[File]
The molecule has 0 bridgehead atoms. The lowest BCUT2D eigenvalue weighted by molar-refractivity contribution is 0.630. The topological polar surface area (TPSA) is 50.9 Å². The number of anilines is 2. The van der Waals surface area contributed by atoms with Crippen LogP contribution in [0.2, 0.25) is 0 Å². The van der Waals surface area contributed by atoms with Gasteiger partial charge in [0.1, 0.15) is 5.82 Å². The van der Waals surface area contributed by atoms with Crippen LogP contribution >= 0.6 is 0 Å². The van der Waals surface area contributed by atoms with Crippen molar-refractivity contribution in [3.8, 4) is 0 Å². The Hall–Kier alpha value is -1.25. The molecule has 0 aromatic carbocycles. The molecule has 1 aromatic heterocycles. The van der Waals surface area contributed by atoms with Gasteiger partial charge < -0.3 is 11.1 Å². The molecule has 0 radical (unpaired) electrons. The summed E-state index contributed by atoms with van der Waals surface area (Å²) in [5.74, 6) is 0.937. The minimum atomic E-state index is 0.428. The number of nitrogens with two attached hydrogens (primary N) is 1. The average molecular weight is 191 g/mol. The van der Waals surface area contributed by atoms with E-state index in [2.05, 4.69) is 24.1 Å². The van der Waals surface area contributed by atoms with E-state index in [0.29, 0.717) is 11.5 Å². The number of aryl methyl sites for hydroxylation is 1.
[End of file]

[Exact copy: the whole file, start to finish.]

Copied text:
The molecule has 0 bridgehead atoms. The lowest BCUT2D eigenvalue weighted by molar-refractivity contribution is 0.630. The topological polar surface area (TPSA) is 50.9 Å². The number of anilines is 2. The van der Waals surface area contributed by atoms with Crippen LogP contribution in [0.2, 0.25) is 0 Å². The van der Waals surface area contributed by atoms with Gasteiger partial charge in [0.1, 0.15) is 5.82 Å². The van der Waals surface area contributed by atoms with Crippen LogP contribution >= 0.6 is 0 Å². The van der Waals surface area contributed by atoms with Crippen molar-refractivity contribution in [3.8, 4) is 0 Å². The Hall–Kier alpha value is -1.25. The molecule has 0 aromatic carbocycles. The molecule has 1 aromatic heterocycles. The van der Waals surface area contributed by atoms with Gasteiger partial charge < -0.3 is 11.1 Å². The molecule has 0 radical (unpaired) electrons. The summed E-state index contributed by atoms with van der Waals surface area (Å²) in [5.74, 6) is 0.937. The minimum atomic E-state index is 0.428. The number of nitrogens with two attached hydrogens (primary N) is 1. The average molecular weight is 191 g/mol. The van der Waals surface area contributed by atoms with E-state index in [2.05, 4.69) is 24.1 Å². The van der Waals surface area contributed by atoms with E-state index in [0.29, 0.717) is 11.5 Å². The number of aryl methyl sites for hydroxylation is 1.